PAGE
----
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Rhode Island Motorcycle Helmet Laws

Motorcyclist holding a helmetMotorcyclists are vulnerable on the road because other drivers fail to respect their rights. But while you cannot control other drivers, wearing a helmet can decrease your risk of injury and death.

Motorcycle helmet laws vary across the United States. If you’re planning to ride in Rhode Island, you should be aware of the state’s motorcycle helmet laws and what you can do to protect yourself on the road.

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What Is the Rhode Island Motorcycle Helmet Law?

Rhode Island does not have a universal motorcycle helmet law, which means that not all motorcyclists are required to wear helmets. According to Section 31.10-1.4 of the Rhode Island General Laws, motorcycle riders under 21 must wear helmets. Additionally, all new riders must wear helmets for the first year after obtaining their motorcycle license, regardless of age. Rhode Island General Laws specify that the penalty for violating these laws is an $85 fine.

Why Should You Wear a Helmet?

The main reason to wear a helmet is to protect yourself in the event of a crash. According to the National Highway Traffic Safety Administration (NHTSA), motorcyclists are about 28 times more likely than passenger car occupants to die in a crash based on vehicle miles traveled. Furthermore, motorcyclist fatalities accounted for 14 percent of all traffic fatalities in one recent year – the highest number since 1975. With this in mind, you should do whatever you can to protect yourself from injury in an accident.

No matter how safe you feel or how uncomfortable you think a helmet is, you need something between your skull and the road if you are involved in a crash. Head injuries are one of the most common causes of motorcycle accident fatalities.

Data from NHTSA show that 57 percent of motorcyclists killed in accidents in states without universal helmet laws were not wearing a helmet at the time of the collision. In states with universal helmet laws, only 11 percent of motorcyclists killed in accidents were not wearing a helmet at the time of the crash.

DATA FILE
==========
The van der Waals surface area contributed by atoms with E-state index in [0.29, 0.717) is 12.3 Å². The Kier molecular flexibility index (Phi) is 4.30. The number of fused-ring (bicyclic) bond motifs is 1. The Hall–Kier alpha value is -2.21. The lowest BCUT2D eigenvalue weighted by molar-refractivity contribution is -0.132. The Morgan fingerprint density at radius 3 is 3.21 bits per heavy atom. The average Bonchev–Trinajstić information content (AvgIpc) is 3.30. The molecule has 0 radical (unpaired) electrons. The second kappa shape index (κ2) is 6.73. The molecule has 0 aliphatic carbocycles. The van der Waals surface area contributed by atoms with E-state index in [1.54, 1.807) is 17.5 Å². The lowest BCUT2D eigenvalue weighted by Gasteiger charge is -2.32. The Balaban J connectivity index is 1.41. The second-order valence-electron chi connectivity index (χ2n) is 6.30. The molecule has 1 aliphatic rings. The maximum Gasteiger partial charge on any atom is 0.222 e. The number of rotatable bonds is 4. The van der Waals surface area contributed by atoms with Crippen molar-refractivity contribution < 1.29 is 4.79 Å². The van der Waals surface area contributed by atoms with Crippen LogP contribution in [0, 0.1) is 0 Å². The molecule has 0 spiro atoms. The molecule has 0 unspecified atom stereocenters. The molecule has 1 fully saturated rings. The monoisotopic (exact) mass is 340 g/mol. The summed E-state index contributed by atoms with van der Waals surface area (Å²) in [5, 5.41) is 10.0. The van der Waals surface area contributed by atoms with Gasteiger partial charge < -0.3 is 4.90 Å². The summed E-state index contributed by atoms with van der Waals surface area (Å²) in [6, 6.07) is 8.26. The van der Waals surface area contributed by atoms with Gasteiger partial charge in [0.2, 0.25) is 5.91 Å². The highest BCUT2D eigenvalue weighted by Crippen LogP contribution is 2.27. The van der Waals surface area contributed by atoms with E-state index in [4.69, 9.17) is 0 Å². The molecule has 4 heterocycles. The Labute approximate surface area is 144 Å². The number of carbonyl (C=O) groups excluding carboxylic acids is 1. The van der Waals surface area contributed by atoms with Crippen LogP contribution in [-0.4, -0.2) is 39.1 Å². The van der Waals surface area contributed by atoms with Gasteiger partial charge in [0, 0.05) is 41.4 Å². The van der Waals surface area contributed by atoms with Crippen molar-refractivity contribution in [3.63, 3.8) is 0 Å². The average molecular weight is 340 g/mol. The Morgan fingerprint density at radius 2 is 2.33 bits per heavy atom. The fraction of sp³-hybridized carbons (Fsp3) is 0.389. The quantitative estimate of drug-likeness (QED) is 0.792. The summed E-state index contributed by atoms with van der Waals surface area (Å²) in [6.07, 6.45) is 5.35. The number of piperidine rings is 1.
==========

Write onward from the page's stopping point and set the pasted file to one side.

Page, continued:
While helmets are not required for all motorcycle riders in Rhode Island, a little discomfort might be worth a decreased risk of death or a severe injury in case of a crash.

Do Motorcycle Passengers Have to Wear Helmets?

Under Rhode Island General Laws Section 31.10-1.6, all motorcycle passengers must wear a helmet, regardless of age. The penalty for breaking this law is an $85 fine. Passengers must also have their own seat, foot rests, and a handlebar or grip they can use while riding a motorcycle.

Motorcycle Helmets FAQs

Here are the answers to some of the most common questions about Rhode Island’s motorcycle helmet laws.

  • Can I recover compensation if I wasn’t wearing a helmet in a motorcycle crash?

Not wearing a helmet does not cause accidents and should not prevent you from recovering compensation if you were not to blame for the accident. In Rhode Island, the driver who did not follow the rules of the road or failed to take steps to prevent the crash is typically at fault for a motorcycle accident and can be held liable. Whether you were wearing a helmet should have no bearing on your ability to seek compensation if you were not at fault. Some insurance companies might try to deny your claim or decrease your payout if you were not wearing a helmet. That’s why you need our experienced motorcycle accident attorneys to fight for the total amount you deserve under the law.

  • How do I pick the right motorcycle helmet?

NHTSA has a guide you can use to find the right shape, size, and style of helmet. Most importantly, you should choose a helmet that fits snugly without being too tight. Your helmet should not move when you nod or shake your head, but you should not feel any painful pressure points. Try wearing your new helmet for about 30 to 45 minutes before riding, as pressure points may become more apparent over time. Ensure your helmet meets the safety standards the federal Department of Transportation sets. A helmet that meets these standards will have a sticker on the back that shows it meets Federal Motor Vehicle Safety Standard (FMVSS) No. 218.

  • When should I replace my helmet?

There are two situations in which you should replace your helmet right away. The first is if the helmet no longer fits you properly, since in that case, it may not fully protect you in the event of a crash. The second is if you have been involved in an accident. Helmets are designed to be one-time-use items, so if you hit your head in a crash, you need to replace the helmet immediately. Broken helmets provide little protection in the event of another accident.

Rhode Island Motorcycle Fatality Rates

According to the Rhode Island Department of Transportation (DOT), about 30 percent of motorcyclists killed statewide in one recent year were not wearing helmets. The DOT also reports that motorcycles are overrepresented in traffic deaths across the state, accounting for about 14 percent of all traffic fatalities despite making up only 3 percent of all registered vehicles.